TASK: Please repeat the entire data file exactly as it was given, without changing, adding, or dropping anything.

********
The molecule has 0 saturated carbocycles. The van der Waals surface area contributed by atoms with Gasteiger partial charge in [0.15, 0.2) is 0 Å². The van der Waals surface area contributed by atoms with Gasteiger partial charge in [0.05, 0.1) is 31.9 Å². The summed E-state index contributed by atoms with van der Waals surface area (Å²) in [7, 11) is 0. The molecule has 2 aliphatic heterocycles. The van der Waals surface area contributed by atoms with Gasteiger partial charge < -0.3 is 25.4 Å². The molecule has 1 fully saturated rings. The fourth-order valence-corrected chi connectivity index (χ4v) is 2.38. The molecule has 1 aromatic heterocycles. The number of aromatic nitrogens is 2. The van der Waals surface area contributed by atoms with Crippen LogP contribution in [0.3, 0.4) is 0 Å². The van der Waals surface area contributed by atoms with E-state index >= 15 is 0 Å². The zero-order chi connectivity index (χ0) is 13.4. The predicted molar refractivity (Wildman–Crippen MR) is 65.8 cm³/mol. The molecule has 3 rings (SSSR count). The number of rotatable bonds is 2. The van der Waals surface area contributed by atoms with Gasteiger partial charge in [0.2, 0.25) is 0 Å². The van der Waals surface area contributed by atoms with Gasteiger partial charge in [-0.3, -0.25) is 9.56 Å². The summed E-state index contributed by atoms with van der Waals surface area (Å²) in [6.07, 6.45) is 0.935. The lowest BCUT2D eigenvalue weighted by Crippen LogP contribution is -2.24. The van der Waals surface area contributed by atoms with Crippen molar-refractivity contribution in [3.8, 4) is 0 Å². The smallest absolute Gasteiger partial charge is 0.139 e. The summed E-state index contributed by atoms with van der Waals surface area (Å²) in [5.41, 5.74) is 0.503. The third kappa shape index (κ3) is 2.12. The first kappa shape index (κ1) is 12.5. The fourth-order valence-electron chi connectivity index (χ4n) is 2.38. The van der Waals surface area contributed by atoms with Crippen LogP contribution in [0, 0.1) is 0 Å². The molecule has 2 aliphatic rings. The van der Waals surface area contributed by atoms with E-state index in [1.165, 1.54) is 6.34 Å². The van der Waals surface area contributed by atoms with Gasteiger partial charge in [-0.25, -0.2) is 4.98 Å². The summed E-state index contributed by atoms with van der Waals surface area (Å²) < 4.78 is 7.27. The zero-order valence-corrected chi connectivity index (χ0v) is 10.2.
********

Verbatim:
The molecule has 0 saturated carbocycles. The van der Waals surface area contributed by atoms with Gasteiger partial charge in [0.15, 0.2) is 0 Å². The van der Waals surface area contributed by atoms with Gasteiger partial charge in [0.05, 0.1) is 31.9 Å². The summed E-state index contributed by atoms with van der Waals surface area (Å²) in [7, 11) is 0. The molecule has 2 aliphatic heterocycles. The van der Waals surface area contributed by atoms with Gasteiger partial charge < -0.3 is 25.4 Å². The molecule has 1 fully saturated rings. The fourth-order valence-corrected chi connectivity index (χ4v) is 2.38. The molecule has 1 aromatic heterocycles. The number of aromatic nitrogens is 2. The van der Waals surface area contributed by atoms with Crippen LogP contribution in [0.3, 0.4) is 0 Å². The van der Waals surface area contributed by atoms with E-state index >= 15 is 0 Å². The zero-order chi connectivity index (χ0) is 13.4. The predicted molar refractivity (Wildman–Crippen MR) is 65.8 cm³/mol. The molecule has 3 rings (SSSR count). The number of rotatable bonds is 2. The van der Waals surface area contributed by atoms with Gasteiger partial charge in [0.2, 0.25) is 0 Å². The van der Waals surface area contributed by atoms with Gasteiger partial charge in [-0.3, -0.25) is 9.56 Å². The summed E-state index contributed by atoms with van der Waals surface area (Å²) in [6.07, 6.45) is 0.935. The lowest BCUT2D eigenvalue weighted by Crippen LogP contribution is -2.24. The van der Waals surface area contributed by atoms with Crippen molar-refractivity contribution in [3.8, 4) is 0 Å². The smallest absolute Gasteiger partial charge is 0.139 e. The summed E-state index contributed by atoms with van der Waals surface area (Å²) in [5.41, 5.74) is 0.503. The third kappa shape index (κ3) is 2.12. The first kappa shape index (κ1) is 12.5. The fourth-order valence-electron chi connectivity index (χ4n) is 2.38. The van der Waals surface area contributed by atoms with Crippen LogP contribution in [0, 0.1) is 0 Å². The molecule has 2 aliphatic rings. The van der Waals surface area contributed by atoms with E-state index in [1.165, 1.54) is 6.34 Å². The van der Waals surface area contributed by atoms with Gasteiger partial charge in [-0.25, -0.2) is 4.98 Å². The summed E-state index contributed by atoms with van der Waals surface area (Å²) < 4.78 is 7.27. The zero-order valence-corrected chi connectivity index (χ0v) is 10.2.